WASHINGTON — The American Bakers Association is seeking an increase in the import sugar quota allowed under the U.S. Department of Agriculture sugar program. A longtime opponent of the sugar program, the A.B.A. is reiterating its position in view of extraordinary sugar price strength.
“Bakers and consumers were paying record prices because the government deliberately keeps sugar supplies tight,” said Robb MacKie, president and chief executive officer of the A.B.A. “Bakers across the country must purchase sugar to produce their products, just as consumers buy for home baking use, and these companies are getting squeezed.
In particular, Mr. MacKie cited U.S.D.A. figures indicating prices in February reaching an all-time high. World and domestic sugar prices since then have slipped from the highs.
Recent domestic raw sugar futures prices were 31.1c per lb for raw sugar, down 25% from the winter peak of 42c but still 51% above the 2000-07 average price of 20.9c.
The futures price is more volatile than the price for refined sugar, which did not move upward as steeply during the winter and has not yet lost significant ground. The recent U.S. refined sugar price of 49c was off 8% from the peak and remained 83% higher than the 2000-07 average price of 26.8c.
Under the sugar program, sugar and sugar-containing products enter the United States under a tariff-rate quota (T.R.Q.s). A T.R.Q. allows a certain amount of sugar to be imported with a low tariff while setting a higher tariff for additional quantities. Under World Trade Organization rules and other free trade agreements, the United States is committed to minimum annual low-duty access amounts for certain sugars and sugar-containing products.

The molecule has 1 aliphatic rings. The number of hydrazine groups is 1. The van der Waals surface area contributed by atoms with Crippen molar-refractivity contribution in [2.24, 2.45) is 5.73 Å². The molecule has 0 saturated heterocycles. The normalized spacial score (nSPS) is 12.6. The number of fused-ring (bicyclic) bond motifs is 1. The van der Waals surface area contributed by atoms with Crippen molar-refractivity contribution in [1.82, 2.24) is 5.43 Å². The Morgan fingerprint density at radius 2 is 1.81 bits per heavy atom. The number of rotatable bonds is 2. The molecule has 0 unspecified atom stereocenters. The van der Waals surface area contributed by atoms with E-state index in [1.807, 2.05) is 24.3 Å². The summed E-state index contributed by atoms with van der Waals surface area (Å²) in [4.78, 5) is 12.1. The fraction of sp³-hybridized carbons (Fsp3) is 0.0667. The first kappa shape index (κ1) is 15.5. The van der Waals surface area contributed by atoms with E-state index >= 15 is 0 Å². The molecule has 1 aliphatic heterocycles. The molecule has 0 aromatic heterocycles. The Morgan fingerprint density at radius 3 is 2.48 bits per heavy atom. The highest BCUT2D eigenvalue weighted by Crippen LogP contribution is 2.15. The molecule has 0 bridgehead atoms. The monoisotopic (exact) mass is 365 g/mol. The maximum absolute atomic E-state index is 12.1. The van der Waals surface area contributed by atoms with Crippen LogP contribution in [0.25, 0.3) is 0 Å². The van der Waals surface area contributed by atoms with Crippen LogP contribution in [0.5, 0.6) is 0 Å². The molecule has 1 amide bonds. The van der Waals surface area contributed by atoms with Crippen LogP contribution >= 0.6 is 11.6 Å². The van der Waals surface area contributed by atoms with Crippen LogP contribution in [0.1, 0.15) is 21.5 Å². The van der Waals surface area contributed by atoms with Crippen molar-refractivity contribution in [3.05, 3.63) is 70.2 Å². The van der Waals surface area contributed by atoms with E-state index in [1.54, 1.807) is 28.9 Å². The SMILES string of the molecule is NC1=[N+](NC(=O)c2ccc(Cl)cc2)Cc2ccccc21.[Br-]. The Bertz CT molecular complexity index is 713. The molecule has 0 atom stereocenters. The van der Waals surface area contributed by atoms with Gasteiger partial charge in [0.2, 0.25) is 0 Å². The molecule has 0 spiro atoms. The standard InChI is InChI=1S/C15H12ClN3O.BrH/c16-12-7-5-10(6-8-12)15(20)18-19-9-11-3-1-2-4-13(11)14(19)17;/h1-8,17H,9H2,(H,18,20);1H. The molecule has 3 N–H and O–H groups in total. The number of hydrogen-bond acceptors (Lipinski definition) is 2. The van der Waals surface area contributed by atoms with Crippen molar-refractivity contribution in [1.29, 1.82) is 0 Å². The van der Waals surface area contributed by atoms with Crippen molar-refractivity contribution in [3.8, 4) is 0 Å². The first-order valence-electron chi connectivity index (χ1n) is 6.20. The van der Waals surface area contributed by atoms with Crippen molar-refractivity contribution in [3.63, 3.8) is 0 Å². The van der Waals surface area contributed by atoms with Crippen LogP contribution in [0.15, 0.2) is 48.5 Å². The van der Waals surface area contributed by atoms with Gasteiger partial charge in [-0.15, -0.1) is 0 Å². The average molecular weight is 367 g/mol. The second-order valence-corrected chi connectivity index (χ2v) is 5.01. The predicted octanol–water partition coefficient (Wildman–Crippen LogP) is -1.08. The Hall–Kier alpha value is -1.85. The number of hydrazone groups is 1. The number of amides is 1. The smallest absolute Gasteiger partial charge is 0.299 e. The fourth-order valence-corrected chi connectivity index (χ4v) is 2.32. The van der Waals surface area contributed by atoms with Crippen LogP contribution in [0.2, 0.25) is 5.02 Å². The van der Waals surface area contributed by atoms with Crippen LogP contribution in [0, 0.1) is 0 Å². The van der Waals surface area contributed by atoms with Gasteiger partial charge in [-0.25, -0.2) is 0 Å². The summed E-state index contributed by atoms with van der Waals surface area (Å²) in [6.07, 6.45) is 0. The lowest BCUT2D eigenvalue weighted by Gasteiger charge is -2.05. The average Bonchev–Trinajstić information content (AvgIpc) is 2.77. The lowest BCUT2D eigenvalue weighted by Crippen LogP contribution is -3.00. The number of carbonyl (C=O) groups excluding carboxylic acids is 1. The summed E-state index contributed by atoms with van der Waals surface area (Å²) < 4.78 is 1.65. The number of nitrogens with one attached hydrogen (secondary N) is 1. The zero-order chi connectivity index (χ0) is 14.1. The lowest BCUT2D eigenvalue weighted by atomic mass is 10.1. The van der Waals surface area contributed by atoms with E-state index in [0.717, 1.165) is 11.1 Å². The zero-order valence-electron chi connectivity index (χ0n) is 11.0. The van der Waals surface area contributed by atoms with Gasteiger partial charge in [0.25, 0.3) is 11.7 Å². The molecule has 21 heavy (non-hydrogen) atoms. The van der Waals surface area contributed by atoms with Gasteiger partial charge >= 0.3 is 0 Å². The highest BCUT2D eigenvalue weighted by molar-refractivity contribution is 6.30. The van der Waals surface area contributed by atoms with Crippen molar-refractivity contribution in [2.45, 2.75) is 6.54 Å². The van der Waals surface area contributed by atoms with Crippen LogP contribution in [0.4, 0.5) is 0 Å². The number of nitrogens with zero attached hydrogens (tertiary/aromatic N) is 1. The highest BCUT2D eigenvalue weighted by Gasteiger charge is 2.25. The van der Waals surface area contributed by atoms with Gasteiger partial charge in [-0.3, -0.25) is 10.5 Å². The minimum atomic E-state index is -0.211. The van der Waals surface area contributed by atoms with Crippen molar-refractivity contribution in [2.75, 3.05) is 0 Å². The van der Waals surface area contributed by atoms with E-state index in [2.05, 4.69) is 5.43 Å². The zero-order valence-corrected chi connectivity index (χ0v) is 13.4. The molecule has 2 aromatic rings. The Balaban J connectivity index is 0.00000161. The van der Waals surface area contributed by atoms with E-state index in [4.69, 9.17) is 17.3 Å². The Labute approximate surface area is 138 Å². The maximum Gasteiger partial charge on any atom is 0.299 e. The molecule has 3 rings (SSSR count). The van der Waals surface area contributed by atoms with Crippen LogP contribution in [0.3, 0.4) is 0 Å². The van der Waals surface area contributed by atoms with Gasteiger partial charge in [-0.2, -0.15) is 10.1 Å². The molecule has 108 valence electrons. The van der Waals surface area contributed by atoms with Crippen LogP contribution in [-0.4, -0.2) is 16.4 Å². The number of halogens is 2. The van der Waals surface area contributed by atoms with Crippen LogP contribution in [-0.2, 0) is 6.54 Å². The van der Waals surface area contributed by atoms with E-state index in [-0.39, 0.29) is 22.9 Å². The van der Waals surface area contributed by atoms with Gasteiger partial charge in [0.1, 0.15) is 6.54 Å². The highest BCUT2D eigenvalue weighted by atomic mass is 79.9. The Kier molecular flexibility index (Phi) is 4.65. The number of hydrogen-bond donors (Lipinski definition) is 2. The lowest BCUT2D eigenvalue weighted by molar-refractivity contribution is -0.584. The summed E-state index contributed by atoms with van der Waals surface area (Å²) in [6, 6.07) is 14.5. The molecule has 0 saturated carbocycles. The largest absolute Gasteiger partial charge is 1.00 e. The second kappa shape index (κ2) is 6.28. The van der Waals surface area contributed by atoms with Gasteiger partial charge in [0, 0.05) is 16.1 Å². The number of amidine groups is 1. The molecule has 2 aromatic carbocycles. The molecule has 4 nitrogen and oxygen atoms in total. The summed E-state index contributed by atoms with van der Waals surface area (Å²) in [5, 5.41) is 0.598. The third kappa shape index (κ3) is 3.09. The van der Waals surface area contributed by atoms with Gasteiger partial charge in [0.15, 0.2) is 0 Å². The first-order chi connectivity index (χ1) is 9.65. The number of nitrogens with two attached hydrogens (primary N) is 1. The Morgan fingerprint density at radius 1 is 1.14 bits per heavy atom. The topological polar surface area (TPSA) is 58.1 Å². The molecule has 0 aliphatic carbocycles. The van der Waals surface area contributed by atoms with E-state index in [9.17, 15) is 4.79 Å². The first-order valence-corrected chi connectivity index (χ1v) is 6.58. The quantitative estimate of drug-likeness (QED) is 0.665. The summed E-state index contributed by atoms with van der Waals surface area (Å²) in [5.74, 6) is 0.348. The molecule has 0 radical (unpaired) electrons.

The U.S. sugar program establishes a minimum T.R.Q. of 1,139,195 tonnes (1,256,000 short tons) required under W.T.O. agreements. The program authorizes the Secretary of Agriculture to set still higher T.R.Q. levels when the administration concludes “domestic supplies of sugars may be inadequate to meet domestic demand at reasonable prices,” or in the case of an “emergency” if before April 1.
The 2009-10 T.R.Q. currently remains at the minimum. The T.R.Q. was raised 8% from the minimum in 2007-08 and 9% in 2008-09.
Despite the high prices and pressure from sugar user groups, the U.S.D.A. has not yet increased the quota for 2009-10.
“When quotas are set too low, prices skyrocket — as is happening right now,” said Cory Martin, A.B.A.’s senior manager of government relations. “The solution is an immediate, major increase in the import quota. U.S.D.A. should act now to help consumers and small businesses obtain the sugar they need.”
The A.B.A. also cited the Department of Commerce as implicating the sugar program in the loss of “thousands of good-paying domestic manufacturing jobs.”
“Current sugar policy is anti-consumer, anti-business and anti-jobs,” Mr. MacKie said. “Congress should change the policy, but until that happens, the Obama administration should do everything it can to minimize the harm to businesses and consumers.”